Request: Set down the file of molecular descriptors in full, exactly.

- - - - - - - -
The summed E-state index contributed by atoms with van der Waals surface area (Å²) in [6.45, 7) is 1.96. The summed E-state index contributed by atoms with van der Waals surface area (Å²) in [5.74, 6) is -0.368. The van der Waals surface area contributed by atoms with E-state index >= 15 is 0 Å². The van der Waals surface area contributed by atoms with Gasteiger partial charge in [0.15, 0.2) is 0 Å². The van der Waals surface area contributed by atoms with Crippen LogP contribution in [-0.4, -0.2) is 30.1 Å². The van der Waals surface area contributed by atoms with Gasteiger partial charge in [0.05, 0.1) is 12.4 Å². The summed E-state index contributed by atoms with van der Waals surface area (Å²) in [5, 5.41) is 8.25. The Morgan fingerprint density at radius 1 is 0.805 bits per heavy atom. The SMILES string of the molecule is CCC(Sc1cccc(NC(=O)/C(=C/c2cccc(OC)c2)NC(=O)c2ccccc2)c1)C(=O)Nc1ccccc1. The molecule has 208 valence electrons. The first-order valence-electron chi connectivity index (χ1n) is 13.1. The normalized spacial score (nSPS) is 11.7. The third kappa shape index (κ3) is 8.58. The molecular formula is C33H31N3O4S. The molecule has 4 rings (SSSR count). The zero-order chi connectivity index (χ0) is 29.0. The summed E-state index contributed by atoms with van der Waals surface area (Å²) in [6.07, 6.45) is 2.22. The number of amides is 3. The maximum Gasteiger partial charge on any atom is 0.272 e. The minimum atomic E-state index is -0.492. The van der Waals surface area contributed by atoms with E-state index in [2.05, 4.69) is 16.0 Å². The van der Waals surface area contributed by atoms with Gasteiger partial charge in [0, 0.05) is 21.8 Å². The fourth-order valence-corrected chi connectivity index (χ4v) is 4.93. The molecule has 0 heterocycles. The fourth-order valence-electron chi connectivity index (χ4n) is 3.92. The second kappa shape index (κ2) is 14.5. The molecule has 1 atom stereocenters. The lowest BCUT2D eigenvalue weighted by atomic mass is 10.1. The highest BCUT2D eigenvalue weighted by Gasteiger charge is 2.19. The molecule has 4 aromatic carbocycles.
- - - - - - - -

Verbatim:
The summed E-state index contributed by atoms with van der Waals surface area (Å²) in [6.45, 7) is 1.96. The summed E-state index contributed by atoms with van der Waals surface area (Å²) in [5.74, 6) is -0.368. The van der Waals surface area contributed by atoms with E-state index >= 15 is 0 Å². The van der Waals surface area contributed by atoms with Gasteiger partial charge in [0.15, 0.2) is 0 Å². The van der Waals surface area contributed by atoms with Crippen LogP contribution in [-0.4, -0.2) is 30.1 Å². The van der Waals surface area contributed by atoms with Gasteiger partial charge in [0.05, 0.1) is 12.4 Å². The summed E-state index contributed by atoms with van der Waals surface area (Å²) in [5, 5.41) is 8.25. The Morgan fingerprint density at radius 1 is 0.805 bits per heavy atom. The SMILES string of the molecule is CCC(Sc1cccc(NC(=O)/C(=C/c2cccc(OC)c2)NC(=O)c2ccccc2)c1)C(=O)Nc1ccccc1. The molecule has 208 valence electrons. The first-order valence-electron chi connectivity index (χ1n) is 13.1. The normalized spacial score (nSPS) is 11.7. The third kappa shape index (κ3) is 8.58. The molecular formula is C33H31N3O4S. The molecule has 4 rings (SSSR count). The zero-order chi connectivity index (χ0) is 29.0. The summed E-state index contributed by atoms with van der Waals surface area (Å²) in [6.07, 6.45) is 2.22. The number of amides is 3. The maximum Gasteiger partial charge on any atom is 0.272 e. The minimum atomic E-state index is -0.492. The van der Waals surface area contributed by atoms with E-state index in [2.05, 4.69) is 16.0 Å². The van der Waals surface area contributed by atoms with Gasteiger partial charge in [0, 0.05) is 21.8 Å². The fourth-order valence-corrected chi connectivity index (χ4v) is 4.93. The molecule has 0 heterocycles. The fourth-order valence-electron chi connectivity index (χ4n) is 3.92. The second kappa shape index (κ2) is 14.5. The molecule has 1 atom stereocenters. The lowest BCUT2D eigenvalue weighted by atomic mass is 10.1. The highest BCUT2D eigenvalue weighted by Gasteiger charge is 2.19. The molecule has 4 aromatic carbocycles.